In that 2006 study, the Stanford team employed both Yu's asthma-inducing protocol and mast-cell-lacking mice -- pioneered by Galli, a specialist in mast-cell biology, in the 1980s -- to show that, as good as Yu's protocol may be at producing asthma-like features in normal mice, it loses its ability to do so in mast-cell-free mice, even after those mice are supplied with mast cells that have been genetically altered so that all of their antibody-like surface receptors are defective. Providing those same mast-cell-lacking mice with healthy mast cells completely restored the protocol's capacity to induce asthma-like features.
In the new study, a similar approach -- providing mast-cell-deficient mice with mast cells whose surface receptors for gamma interferon had been knocked out -- showed a roughly equivalent ability to negate Yu's protocol's induction of asthma in the mice. Alternatively, giving fully functioning mast cells to such mice restored the protocol's power to trigger the asthma-associated symptoms and gene-activity level changes that normal mice develop under the regimen.
"This is potential important news, because it suggests that gamma-interferon might represent a therapeutic target," said Galli, who is also a professor of microbiology and immunology and the Mary Hewitt Loveless, MD Professor in the School of Medicine.
In addition to its discovery about gamma-interferon, the new study also further validated Yu's mouse model. Working with PhD student Alexander Morgan under the direction of his adviser, associate professor of pediatrics and of computer science Atul Butte, MD, PhD, the researchers were able to reproduce in such mice not only the gross symptoms of asthma but also the overall patterns of changes in the activity of genes in lung tissue that typify people with asthma.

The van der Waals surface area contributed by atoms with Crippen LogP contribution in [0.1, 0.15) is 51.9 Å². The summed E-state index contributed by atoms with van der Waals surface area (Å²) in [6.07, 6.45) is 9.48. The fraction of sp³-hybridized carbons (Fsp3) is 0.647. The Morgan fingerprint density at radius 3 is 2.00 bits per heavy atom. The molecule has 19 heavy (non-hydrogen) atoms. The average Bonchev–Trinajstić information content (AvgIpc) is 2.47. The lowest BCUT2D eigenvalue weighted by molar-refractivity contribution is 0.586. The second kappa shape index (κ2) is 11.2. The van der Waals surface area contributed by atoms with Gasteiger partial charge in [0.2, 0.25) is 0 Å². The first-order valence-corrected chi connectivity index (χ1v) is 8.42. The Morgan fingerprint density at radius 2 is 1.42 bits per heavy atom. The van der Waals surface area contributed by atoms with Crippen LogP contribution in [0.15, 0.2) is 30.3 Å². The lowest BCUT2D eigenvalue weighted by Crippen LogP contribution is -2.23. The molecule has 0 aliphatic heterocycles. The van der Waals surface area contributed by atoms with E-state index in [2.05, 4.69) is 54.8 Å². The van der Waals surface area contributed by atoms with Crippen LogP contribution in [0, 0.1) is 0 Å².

Still, Galli said, "My MD doesn't stand for 'mouse doctor.' It stands for 'medical doctor.' And I recognize that human asthma is not necessarily the same as a mouse model of asthma, even a very good one like the one we're using. In implicating gamma-interferon as one of the drivers of pathology in this mouse model of asthma, we've raised just one question, which is: 'Could this also be true in humans and, if so, might interfering with gamma-interferon be helpful in treating them?' Mang and I can work on mice until the cows come home, and we couldn't answer that question."
Galli added a further caveat. "Even if levels of gamma-interferon are high in patients with severe asthma, that doesn't necessarily mean that if you block gamma-interferon they're going to get better. That would have to be established in clinical tests of human patients" -- a prospect that may not be all that remote.
"The reason severe asthma exists is that some people don't respond well to typical therapies," said Sally Wenzel, MD, director of the University of Pittsburgh Asthma Institute and a professor of medicine at that university, who has identified increased levels of gamma-interferon in the lungs of severe asthma patients. Wenzel, who is familiar with Galli's new study but did not participate in it, said that she and Galli intend to collaborate in further research "to see whether the findings he's observed in the mouse model actually apply to living, breathing, asthmatic human beings."
The Stanford study was funded entirely by the National Institutes of Health. Other co-authors were Michael Eckart, PhD, director of the Stanford Protein and Nucleic Acid Biotechnology Facility; and postdoctoral fellow Kaori Mukai, PhD, and senior research scientist Mindy Tsai, DMSc, both of the Galli lab.